11 Chapter 3 Section 4 The Southern Colonies In 1675, Nathaniel Bacon organized 1,000 settlers to kill Native Americans for their land. Virginia’s governor declared the settlers rebels, and in retaliation Bacon burned Jamestown. Bacon’s Rebellion collapsed when Bacon died, but the governor still could not stop settlers from moving onto Native American lands.

12 Chapter 3 Section 4 The Southern Colonies In 1632, King Charles I granted a charter for a new colony to George Calvert, an English Catholic. Calvert set up the colony of Maryland, where Catholics could live free of the persecution they suffered in England. The first settlers included both Catholics and Protestants.

13 Chapter 3 Section 4 The Southern Colonies When Calvert died, his son Cecil Calvert, Lord Baltimore, became proprietor of the colony. Soon there was tension between Protestants and Catholics, and Lord Baltimore feared Catholics might lose their rights. In 1649, he convinced Maryland’s assembly to pass the Act of Toleration, which welcomed all Christians and gave adult male Christians the right to vote and hold office.

14 Chapter 3 Section 4 The Southern Colonies The Carolina Colony BeginningsIn 1663, King Charles II granted a charter for a new colony called Carolina to be established south of Virginia. Northern Carolina The northern part of Carolina developed slowly because it had no harbors or rivers. Settlers grew tobacco on small farms. Southern Carolina Sugar grew well in the southern part of Carolina, which expanded quickly. Planters came from Barbados in the West Indies, bringing slaves to grow sugar and rice, which became the area’s most important crop.

15 Chapter 3 Section 4 The Southern Colonies As rice production spread, Carolina’s main city, Charles Town (today’s Charleston) became the biggest city in the Southern Colonies. By then, Carolina had become two colonies: North Carolina and South Carolina. Carolina North Carolina South Carolina

16 Chapter 3 Section 4 The Southern Colonies Georgia, the last of England’s 13 colonies, was founded for two reasons: An English colony south of Carolina would confine the Spanish to their Florida colony. A group of wealthy Englishmen led by James Oglethorpe wanted a colony where there would be protection for English debtors.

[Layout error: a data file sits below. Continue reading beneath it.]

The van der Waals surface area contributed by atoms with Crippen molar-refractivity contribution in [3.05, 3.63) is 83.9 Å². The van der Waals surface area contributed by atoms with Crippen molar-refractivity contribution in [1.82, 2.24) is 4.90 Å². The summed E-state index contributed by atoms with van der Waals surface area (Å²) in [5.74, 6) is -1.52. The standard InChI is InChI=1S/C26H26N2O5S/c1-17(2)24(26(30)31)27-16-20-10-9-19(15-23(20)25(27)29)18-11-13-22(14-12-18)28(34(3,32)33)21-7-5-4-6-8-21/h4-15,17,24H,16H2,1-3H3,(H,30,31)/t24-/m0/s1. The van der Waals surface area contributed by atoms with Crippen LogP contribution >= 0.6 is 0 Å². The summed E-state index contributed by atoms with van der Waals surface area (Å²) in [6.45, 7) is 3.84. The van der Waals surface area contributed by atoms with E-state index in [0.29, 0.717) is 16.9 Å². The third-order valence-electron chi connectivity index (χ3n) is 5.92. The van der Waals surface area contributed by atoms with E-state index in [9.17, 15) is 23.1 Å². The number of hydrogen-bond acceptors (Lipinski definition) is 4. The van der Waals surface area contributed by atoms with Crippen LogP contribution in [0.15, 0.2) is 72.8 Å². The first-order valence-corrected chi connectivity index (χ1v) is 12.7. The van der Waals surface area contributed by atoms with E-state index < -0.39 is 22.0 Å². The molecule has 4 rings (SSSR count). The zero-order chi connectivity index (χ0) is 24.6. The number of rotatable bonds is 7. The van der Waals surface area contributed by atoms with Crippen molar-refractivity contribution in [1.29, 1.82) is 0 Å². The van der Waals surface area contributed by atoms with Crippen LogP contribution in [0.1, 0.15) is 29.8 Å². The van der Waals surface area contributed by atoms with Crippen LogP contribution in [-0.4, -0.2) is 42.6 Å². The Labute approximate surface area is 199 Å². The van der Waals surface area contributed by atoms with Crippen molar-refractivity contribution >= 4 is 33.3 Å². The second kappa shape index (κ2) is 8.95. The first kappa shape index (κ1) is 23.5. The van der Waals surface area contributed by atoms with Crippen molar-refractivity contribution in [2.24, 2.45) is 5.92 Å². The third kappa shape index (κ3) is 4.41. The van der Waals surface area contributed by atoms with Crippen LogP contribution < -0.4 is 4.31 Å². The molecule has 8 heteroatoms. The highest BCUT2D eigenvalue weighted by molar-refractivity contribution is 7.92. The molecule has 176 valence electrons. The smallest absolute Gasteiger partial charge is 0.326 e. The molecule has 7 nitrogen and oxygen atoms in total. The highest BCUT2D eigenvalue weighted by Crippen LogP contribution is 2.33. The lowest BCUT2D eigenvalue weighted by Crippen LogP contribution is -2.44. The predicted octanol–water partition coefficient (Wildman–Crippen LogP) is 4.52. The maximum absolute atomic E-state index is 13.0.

17 Chapter 3 Section 4 The Southern Colonies Georgia’s founders wanted Georgia to be a colony of small farms, not large plantations, and so slavery was banned. But this restriction was unpopular with settlers and did not last. By the 1750s, slavery was legal in Georgia.

18 Chapter 3 Section 4 The Southern Colonies During the 1700s, the Southern Colonies developed two distinct ways of life. The backcountry was cut off from the coast and many poor families lived in one- room shacks on isolated farms. Along the coast, in the Tidewater region, the economy was dominated by wealthy plantations. Plantation LifeBackcountry Life

19 Chapter 3 Section 4 The Southern Colonies The plantation system began in Virginia and Maryland when settlers began growing tobacco. The Tidewater region in South Carolina and Georgia was well suited for rice. However, rice-growing required many workers to labor in unpleasant conditions, and this was one reason rice- farming helped promote the spread of slavery.

20 Chapter 3 Section 4 The Southern Colonies In time, the enslaved populated outnumbered the free population of South Carolina. The plantation system also divided the white community into: A small group of wealthy people. A much larger group of poor people with little or no property who lived in the backcountry South.

21 Chapter 3 Section 4 The Southern Colonies The backcountry was cut off from the coast by poor roads and long distances. Families lived on isolated farms in shacks, often on land not legally their own. Backcountry people believed colonial governments on the coast cared only about the interests of plantation owners, not about them.

22 Chapter 3 Section 4 The Southern Colonies Section Review Know It, Show It QuizQuickTake Quiz